# If the closure of a set is totally bounded, is the set itself totally bounded?

Definition: Let $(E,d)$ be a metric space, $A \subseteq E$ a ⊂. $A$ is said to be totally bounded if $\forall \epsilon > 0 \ \exists x_1, ..., x_n \in A$, such that $A \subseteq \bigcup\limits_{i=1}^{n} B_d(x_i, \epsilon).$

Let now $A$ be a set such that $cl(A)$ is totally bounded. How do I show that $A$ itself is totally bounded? If I use the definition, I get open balls centered in $x_i \in cl(A), 1 \leq i \leq n$, which union contains $cl(A)$, and hence $A$, but I want that the balls are centered in points that lay in $A$.

## 2 Answers

Since the $x_i$ are in $cl(A)$ the balls $B(x_i, \epsilon)$ have intersections with $A$ (call them $a_i$) then the balls $B(a_i, 2\epsilon)$ cover $A$

• Thank you! Does this argumentation also hold in the more general case that $x_i$ are in $E$ and $cl(A) \subseteq \cup B(x_i,\epsilon)$? – nbayo Aug 21 '16 at 19:04
• @nbayo welcome! no it was necessary that $x_i$ are in the closure to use the definition that for any $e>0$ the intersection $B(x_i,e)\cap A$ is not empty – user290300 Aug 21 '16 at 19:07

Suppose that $cl(A)$ is totally bounded, and let $\epsilon>0$ arbitrary. We are going to show that there finitely many points $a_1,\ldots,a_n\in A$ such that $A\subseteq \displaystyle{\bigcup_{i=1}^n B_d(a_i,\epsilon)}$.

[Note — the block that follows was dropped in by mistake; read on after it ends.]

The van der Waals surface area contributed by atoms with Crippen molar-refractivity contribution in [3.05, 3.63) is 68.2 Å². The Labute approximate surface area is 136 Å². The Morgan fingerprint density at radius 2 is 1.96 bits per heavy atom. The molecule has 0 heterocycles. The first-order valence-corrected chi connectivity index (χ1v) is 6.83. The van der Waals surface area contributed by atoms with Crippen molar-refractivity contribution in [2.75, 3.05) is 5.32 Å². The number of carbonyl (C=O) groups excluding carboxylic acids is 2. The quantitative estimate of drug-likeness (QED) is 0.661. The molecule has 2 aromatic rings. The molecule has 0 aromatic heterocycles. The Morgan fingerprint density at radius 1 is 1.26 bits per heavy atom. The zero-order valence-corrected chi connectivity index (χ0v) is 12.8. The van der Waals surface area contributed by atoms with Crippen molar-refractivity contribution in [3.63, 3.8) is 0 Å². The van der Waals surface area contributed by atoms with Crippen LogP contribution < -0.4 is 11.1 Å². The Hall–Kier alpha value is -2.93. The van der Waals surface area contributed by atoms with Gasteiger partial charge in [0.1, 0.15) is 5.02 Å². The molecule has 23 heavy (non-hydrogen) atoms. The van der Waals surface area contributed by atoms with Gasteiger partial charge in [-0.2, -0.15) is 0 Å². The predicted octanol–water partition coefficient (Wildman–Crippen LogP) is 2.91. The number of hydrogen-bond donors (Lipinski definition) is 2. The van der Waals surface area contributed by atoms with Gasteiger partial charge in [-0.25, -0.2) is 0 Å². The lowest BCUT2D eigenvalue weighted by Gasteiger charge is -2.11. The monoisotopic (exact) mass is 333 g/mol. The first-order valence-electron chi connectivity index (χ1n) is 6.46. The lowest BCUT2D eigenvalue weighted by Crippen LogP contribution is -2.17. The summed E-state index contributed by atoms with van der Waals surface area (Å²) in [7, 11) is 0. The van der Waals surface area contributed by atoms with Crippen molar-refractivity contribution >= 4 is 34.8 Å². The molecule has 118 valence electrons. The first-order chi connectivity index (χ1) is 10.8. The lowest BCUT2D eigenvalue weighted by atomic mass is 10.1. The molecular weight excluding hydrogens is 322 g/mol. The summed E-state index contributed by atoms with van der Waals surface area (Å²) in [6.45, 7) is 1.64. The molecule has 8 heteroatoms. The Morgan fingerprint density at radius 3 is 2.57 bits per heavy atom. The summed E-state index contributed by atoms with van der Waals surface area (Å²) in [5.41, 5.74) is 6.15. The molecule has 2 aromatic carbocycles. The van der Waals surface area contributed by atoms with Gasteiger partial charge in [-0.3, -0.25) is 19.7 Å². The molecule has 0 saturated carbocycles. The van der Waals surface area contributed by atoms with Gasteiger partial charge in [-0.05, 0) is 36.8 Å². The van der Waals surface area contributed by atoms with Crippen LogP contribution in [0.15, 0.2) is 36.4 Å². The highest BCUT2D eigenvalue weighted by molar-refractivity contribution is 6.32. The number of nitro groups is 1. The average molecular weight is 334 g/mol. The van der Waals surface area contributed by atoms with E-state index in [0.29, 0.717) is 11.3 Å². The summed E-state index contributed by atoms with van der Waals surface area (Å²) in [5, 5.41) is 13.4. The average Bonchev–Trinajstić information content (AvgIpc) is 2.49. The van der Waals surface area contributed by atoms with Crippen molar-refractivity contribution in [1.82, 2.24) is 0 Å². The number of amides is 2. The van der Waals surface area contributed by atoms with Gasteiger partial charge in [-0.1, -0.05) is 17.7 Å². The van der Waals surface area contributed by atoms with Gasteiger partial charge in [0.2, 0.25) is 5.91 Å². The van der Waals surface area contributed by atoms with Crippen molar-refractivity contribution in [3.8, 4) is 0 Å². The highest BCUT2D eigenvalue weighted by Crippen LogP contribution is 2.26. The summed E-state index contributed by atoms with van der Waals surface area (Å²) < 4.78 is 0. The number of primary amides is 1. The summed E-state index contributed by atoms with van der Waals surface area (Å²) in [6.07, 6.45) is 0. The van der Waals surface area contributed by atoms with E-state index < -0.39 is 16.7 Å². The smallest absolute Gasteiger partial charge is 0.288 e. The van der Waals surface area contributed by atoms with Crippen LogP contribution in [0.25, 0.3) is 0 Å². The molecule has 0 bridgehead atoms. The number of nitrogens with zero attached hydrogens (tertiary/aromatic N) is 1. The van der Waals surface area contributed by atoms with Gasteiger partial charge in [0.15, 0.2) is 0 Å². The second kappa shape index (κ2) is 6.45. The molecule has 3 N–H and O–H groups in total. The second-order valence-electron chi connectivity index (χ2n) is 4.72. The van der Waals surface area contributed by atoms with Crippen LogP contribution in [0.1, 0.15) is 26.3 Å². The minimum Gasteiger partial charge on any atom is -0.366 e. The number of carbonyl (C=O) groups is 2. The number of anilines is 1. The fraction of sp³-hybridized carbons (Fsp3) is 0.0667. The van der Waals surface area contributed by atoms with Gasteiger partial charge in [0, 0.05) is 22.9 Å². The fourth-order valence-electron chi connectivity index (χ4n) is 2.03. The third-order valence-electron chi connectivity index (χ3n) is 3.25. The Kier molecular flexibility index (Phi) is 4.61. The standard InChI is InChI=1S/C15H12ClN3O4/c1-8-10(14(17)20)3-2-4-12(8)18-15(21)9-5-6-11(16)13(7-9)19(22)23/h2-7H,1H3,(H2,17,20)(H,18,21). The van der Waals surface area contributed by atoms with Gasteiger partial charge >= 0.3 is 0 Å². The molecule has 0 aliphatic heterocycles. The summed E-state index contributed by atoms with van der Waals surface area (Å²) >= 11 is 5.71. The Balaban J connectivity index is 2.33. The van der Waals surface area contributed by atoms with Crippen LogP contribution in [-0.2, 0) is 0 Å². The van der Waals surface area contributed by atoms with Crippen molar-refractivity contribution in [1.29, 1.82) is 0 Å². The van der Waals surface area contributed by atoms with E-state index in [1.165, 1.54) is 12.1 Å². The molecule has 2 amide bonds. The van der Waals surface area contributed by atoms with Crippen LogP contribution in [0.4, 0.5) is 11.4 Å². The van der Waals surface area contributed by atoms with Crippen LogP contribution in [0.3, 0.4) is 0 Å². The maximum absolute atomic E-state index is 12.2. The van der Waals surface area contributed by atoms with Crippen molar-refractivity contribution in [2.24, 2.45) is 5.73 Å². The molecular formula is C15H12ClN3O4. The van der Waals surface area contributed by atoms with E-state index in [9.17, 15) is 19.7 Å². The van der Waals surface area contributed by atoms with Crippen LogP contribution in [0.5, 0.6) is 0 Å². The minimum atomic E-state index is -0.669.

Since $cl(A)$ is totally bounded, for the given $\epsilon'=\frac{\epsilon}{2}>0$ there exists finitely many points $x_1,\ldots,x_n\in cl(A)$ such that $cl(A)\subseteq \displaystyle{\bigcup_{i=1}^n B_d\left(x_i,\frac{\epsilon}{2}\right)}$. On the other hand, by definition of $cl(A)$ we have for each $x_i$ that, there is an element $a_i\in A$ such that $a_i\in B_d\left(x_i,\frac{\epsilon}{2}\right)$.

Claim: For each $i=1,2,\ldots,n$, $B_d\left(x_i,\frac{\epsilon}{2}\right)\subseteq B_d(a_i,\epsilon)$

Proof: Suppose $z\in B_d\left(x_i,\frac{\epsilon}{2}\right)$. Then by triangle inequality we have $$d(z,a_i)\leq d(z,x_i)+d(x_i,a_i)<\frac{\epsilon}{2}+\frac{\epsilon}{2}=\epsilon.$$ So, $z\in B_d(a_i,\epsilon)$.

Thus, using the Claim, we conclude that

$$A\subseteq cl(A)\subseteq \bigcup_{i=1}^n B_d\left(x_i,\frac{\epsilon}{2}\right)\subseteq \bigcup_{i=1}^n B_d(a_i,\epsilon),$$ and we can conclude that $A$ is totally bounded.

• Thank you for your answer! – nbayo Aug 21 '16 at 19:11